You can see Nutella in the background - an unopened jar being one of the miracles of the pantry decluttering - but I decided to use some Bonne Maman preserve that we'd bought on sale about five years ago and somehow never ate. The four fruits are raspberry, red currant... I forget the rest. But they seemed appropriate for a lemon/strawberry cake. (Not that I'm going to eat it because, seriously, really sick of cake.)

I made the buttercream dam and then gently spread the preserves, as we learned to do in last week's class.

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Now to put the two cakes together and make Cake Magic!

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Um, why is the strawberry cake wider than the lemon cake?

(Someone may have filled the pan higher with batter the second time around. But it was supposed to add height, not width!)

I fearlessly made an executive decision. Or shall we say... incision?

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Now to do the fun part - icing!

I cut my 16" decorating bag and slung a legendary Tip #789 to the bottom. For the actual icing, I used what was left in my can of Wilton's icing from the last class. Hmm - is that supposed to be used for icing cakes or just for making stars and flowers? I don't know. No one is eating this cake. It's just for practice. Who cares?

I was not necessarily careful in my application:

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Whimsy will be rewarded in the next life, I'm sure. I kind of wish I'd reread the instructions, though.

Keep in mind that the little surgical procedure had left me with crumby sides instead of smooth sides. After much battling (read: over an hour) with the icing, I told myself that there's no shame in putting down a crumb coat.

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You could almost tell yourself that all those little pink dots are by design, right?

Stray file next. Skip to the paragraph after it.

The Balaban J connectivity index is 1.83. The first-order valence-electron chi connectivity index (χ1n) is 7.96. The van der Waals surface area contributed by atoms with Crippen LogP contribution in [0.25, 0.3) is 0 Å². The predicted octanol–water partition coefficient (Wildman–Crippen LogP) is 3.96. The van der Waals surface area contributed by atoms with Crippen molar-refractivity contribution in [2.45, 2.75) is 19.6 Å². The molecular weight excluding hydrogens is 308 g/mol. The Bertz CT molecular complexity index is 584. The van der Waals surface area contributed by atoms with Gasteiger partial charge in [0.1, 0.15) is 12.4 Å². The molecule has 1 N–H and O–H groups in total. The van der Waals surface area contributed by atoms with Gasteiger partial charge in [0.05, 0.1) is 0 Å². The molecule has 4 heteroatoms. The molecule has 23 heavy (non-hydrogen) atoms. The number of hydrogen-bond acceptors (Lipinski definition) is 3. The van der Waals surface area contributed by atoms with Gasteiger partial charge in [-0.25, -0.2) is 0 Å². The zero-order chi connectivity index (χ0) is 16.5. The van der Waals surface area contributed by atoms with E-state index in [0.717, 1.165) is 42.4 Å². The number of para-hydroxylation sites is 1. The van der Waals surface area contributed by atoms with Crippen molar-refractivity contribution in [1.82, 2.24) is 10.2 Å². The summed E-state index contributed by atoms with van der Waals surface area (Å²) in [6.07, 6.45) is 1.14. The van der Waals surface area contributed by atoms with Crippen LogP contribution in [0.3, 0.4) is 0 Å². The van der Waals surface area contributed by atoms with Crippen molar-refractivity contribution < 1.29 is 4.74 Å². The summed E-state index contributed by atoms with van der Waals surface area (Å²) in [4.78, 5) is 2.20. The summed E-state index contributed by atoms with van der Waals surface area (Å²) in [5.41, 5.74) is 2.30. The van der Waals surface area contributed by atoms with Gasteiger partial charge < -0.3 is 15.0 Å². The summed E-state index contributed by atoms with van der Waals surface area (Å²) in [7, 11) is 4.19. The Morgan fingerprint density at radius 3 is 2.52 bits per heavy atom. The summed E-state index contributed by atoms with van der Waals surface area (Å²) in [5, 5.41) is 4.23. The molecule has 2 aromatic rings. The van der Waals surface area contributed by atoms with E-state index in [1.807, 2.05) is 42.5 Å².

Sigh.

I set about making my own icing, pleased that by using the canned icing for the crumb coat, I'd have more of my own to play with. Unexpected resourcefulness!

Now I'd like to introduce you to another episode in which Wilton twirls his black moustache:

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That's a freshly opened can of meringue powder. HEL-lo. Misleading packaging much, Wilton? *Hair flounce and cocked brow.*

I'm starting to lurk at CakeCentral.com where apparently many people don't even use meringue powder, claiming it really has nothing to do with crusting, that crusting is all about fat/sugar ratio.

Well, after I applied the icing, the cake didn't really look much better. Again, I could have been more careful. Also, I think I have a bad habit of scraping down the icing too thinly instead of smoothing out what I have.

Perhaps you would like more photos. But photos of which time?

Three times I iced that ^%$#@. Three times I smoothed it. Or "smoothed" it. (Yes, I know about the VIVA paper towel trick now, but at the time I only had wax paper.)

I thought about dropping out of the class. I thought about getting a friend to go in my place. Not because I feel incompetent (I do, but that doesn't usually stop me when it comes to hobbies) but because I don't want to face the instructor with this crumb-showing, raggedy cake. Especially since we were meant to do them in class, so me bringing in one already done is like I endorsed it, or something.

But if I hadn't already iced a cake (such that it is), then what would I get accomplished in class? Because this puppy has taken bloody ages, whereas I want to learn about piping gel and playing with tips and stuff again.

It is discouraging to not be doing so hot at what is literally the foundation of cake decorating, but maybe when I get up to smooth out my fourth attempt (which is really just a spackling of areas where too much of the cake was still showing through - maybe my icing is too thin? - as you can see below), things will go better.

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I hope so. Class is in a few hours.

(And no, Miss "I'm not going to buy a cake caddy just to bring practice cakes to class" has no idea how she's going to get the cake there.)

16 March 2012 |